The foul smell is ominous. Downstairs in a central London pub, a woman has passed out on the floor of the ladies toilets, lying on the cold tiles with her dress pulled above her waist and knickers at her feet.
Intoxicated and at risk of choking on her own vomit, this is no teenage tearaway but a respected economist and middle-aged chief executive of an international company. It is Christmas party season in the City.
At this time of year, it is not only the usual distressing soaks the paramedics need to help sober up, putting them on drips or pumping their stomachs. Bankers, lawyers and accountants – celebrating the end of the working year with jollies that start at lunchtime on empty stomachs and stretch into the night – form one of the biggest demographics requiring medical help for alcohol abuse.
The problem has become so acute that in these last days before Christmas, a field hospital has been set up in the heart of London's financial district to treat blind-drunk revellers and take the pressure off hospitals and the ambulance service.
At Liverpool Street station, a group of paramedics and St John Ambulance volunteers shelter in a tent, huddled over sweating, slumped forms, the casualties of another night battling the sauce. Inebriated financiers are wheeled in, tied to gurneys; dribbling executives lifted are in on stretchers.
One of the early call-outs the unit receives is to a nearby chain pub, where an investment banker has collapsed on the floor after falling off a chair he had been standing on.
Watery-eyed, and with his hairy belly hanging out the bottom of a navy jumper adorned with a thin sliver of vomit, he claims he has had "four or five beers" as he is strapped into the ambulance to be taken to the Liverpool Street field hospital.
"I don't normally do this," he tells the crew.
"We know," one of them replies. "But we couldn't leave you laying in your own vomit."
Although he slumps forward and is barely able to keep hold of the cardboard bowl that he continually spits into, the nattily dressed young man manages to speak reasonably clearly when a member of the crew asks him for his address: "25," he says. Asked for more detail, he replies: "25 October." The paramedic smiles and repeats the question. "25 October," he insists. "I'm not lying." Back at the station, a more sober friend arrives to consider options for getting him home. "I thought you were dead," she tells him with a rueful smile.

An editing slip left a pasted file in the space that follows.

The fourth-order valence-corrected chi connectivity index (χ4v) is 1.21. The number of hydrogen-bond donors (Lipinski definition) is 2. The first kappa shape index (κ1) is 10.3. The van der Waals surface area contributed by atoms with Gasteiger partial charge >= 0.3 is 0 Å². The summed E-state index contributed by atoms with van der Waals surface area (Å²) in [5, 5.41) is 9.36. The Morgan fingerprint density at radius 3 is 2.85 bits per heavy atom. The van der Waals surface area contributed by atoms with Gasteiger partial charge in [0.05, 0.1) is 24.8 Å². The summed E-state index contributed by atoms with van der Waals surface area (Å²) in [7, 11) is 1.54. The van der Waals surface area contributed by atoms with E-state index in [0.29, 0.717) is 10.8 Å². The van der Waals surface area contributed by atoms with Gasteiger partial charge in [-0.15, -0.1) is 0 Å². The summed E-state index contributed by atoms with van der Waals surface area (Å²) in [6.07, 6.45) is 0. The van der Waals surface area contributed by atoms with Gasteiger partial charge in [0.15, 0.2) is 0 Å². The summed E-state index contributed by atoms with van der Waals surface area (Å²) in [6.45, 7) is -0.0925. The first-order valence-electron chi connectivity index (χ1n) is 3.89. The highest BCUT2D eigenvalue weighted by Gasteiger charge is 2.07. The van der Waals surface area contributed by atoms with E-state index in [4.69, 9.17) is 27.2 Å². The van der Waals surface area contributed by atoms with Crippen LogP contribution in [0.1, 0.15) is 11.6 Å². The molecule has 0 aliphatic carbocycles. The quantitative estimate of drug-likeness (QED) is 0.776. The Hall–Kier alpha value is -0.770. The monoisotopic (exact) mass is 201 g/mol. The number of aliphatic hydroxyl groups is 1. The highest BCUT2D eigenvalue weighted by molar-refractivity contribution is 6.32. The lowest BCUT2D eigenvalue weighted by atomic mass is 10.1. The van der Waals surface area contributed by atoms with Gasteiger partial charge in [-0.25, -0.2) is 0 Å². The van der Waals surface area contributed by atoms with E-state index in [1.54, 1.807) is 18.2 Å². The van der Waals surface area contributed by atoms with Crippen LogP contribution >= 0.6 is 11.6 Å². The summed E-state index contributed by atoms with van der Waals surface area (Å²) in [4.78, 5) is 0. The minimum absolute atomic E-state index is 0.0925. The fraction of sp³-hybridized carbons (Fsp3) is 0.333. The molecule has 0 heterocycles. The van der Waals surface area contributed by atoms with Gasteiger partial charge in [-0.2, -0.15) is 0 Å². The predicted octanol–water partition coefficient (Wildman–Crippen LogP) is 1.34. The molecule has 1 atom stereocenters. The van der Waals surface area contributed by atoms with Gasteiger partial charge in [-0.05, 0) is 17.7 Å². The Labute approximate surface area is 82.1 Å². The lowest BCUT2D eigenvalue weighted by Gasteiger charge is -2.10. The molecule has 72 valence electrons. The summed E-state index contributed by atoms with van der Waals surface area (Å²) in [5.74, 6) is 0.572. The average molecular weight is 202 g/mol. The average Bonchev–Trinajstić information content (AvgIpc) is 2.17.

This weekend saw the big one, what the paramedics call Black Friday, the busiest evening of all, when many big companies hold their Christmas parties.
The London Ambulance Service has three ambulances and a car for alcohol-related incidents, to allow other vehicles to deal with more serious emergencies in the area."I like a drink as much as the next man," says Nick Lesslar, a duty station officer for the service who devised the field hospital.
"Tomorrow night, if I'm not on duty, I'll be having a drink. I go out to parties, have a lot to drink with my mates and feel really nice. But I've never got myself into the state we see some of these people. I've never been in a fight and I get home in one piece."
When a crews arrives at the scene, the lead clinician decides whether the patient can be dealt with at the Liverpool Street tent hospital or if they need to be taken to accident and emergency.
The team of emergency workers are good-humoured and patient with their drunken charges. According to Mr Lesslar, 80 to 90 per cent of the calls his crews deal with on any Friday or Saturday night during the year are drink-related, and so they are practiced in dealing with the effects of over-consumption.
Nevertheless, he admits to being baffled by many of the patients they take in. "What surprises me is the very well-educated, clever people who have had a slice of toast for breakfast, cocktails at lunchtime and have gone out drinking all night.
"We had one lady last year who worked in a posh office, an investment bank. She was really well-dressed and she had vomited all down herself. It was in her hair, everywhere. They just don't get the concept that you can't drink all that on a piece of toast."
He is interrupted by the arrivals of another banker, dressed in his dark suit and rumpled pink tie, brought in be rehydrated, and a well-spoken young woman in a smart, black, sparkly dress. She is comforted with some water and a blanket before being led safely to the front of the taxi queue.
"We don't let them get comfortable," Mr Lesslar says. "We don't just lie them down on a stretcher and sleep it off, because they will bed in for the night. Better to rehydrate them with tea or coffee."
About one in three was sent to the hospital, including the executive on the pub toilet floor. "Lots of these people just don't plan their journeys home," Mr Lesslar says. "They are mostly very grateful."